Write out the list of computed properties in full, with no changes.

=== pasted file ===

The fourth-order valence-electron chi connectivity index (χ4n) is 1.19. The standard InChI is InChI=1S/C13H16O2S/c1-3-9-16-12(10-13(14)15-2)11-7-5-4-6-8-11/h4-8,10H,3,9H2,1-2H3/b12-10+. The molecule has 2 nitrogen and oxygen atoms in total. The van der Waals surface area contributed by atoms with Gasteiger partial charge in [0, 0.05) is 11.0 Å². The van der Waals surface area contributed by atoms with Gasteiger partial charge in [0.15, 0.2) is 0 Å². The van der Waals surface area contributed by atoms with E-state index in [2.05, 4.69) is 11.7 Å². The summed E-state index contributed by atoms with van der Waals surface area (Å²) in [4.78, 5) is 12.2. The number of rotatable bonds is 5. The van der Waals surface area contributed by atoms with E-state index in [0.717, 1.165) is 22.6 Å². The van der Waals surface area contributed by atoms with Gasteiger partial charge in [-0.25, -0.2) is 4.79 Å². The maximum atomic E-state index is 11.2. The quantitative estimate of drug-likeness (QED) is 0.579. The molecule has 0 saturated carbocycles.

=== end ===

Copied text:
The fourth-order valence-electron chi connectivity index (χ4n) is 1.19. The standard InChI is InChI=1S/C13H16O2S/c1-3-9-16-12(10-13(14)15-2)11-7-5-4-6-8-11/h4-8,10H,3,9H2,1-2H3/b12-10+. The molecule has 2 nitrogen and oxygen atoms in total. The van der Waals surface area contributed by atoms with Gasteiger partial charge in [0, 0.05) is 11.0 Å². The van der Waals surface area contributed by atoms with Gasteiger partial charge in [0.15, 0.2) is 0 Å². The van der Waals surface area contributed by atoms with E-state index in [2.05, 4.69) is 11.7 Å². The summed E-state index contributed by atoms with van der Waals surface area (Å²) in [4.78, 5) is 12.2. The number of rotatable bonds is 5. The van der Waals surface area contributed by atoms with E-state index in [0.717, 1.165) is 22.6 Å². The van der Waals surface area contributed by atoms with Gasteiger partial charge in [-0.25, -0.2) is 4.79 Å². The maximum atomic E-state index is 11.2. The quantitative estimate of drug-likeness (QED) is 0.579. The molecule has 0 saturated carbocycles.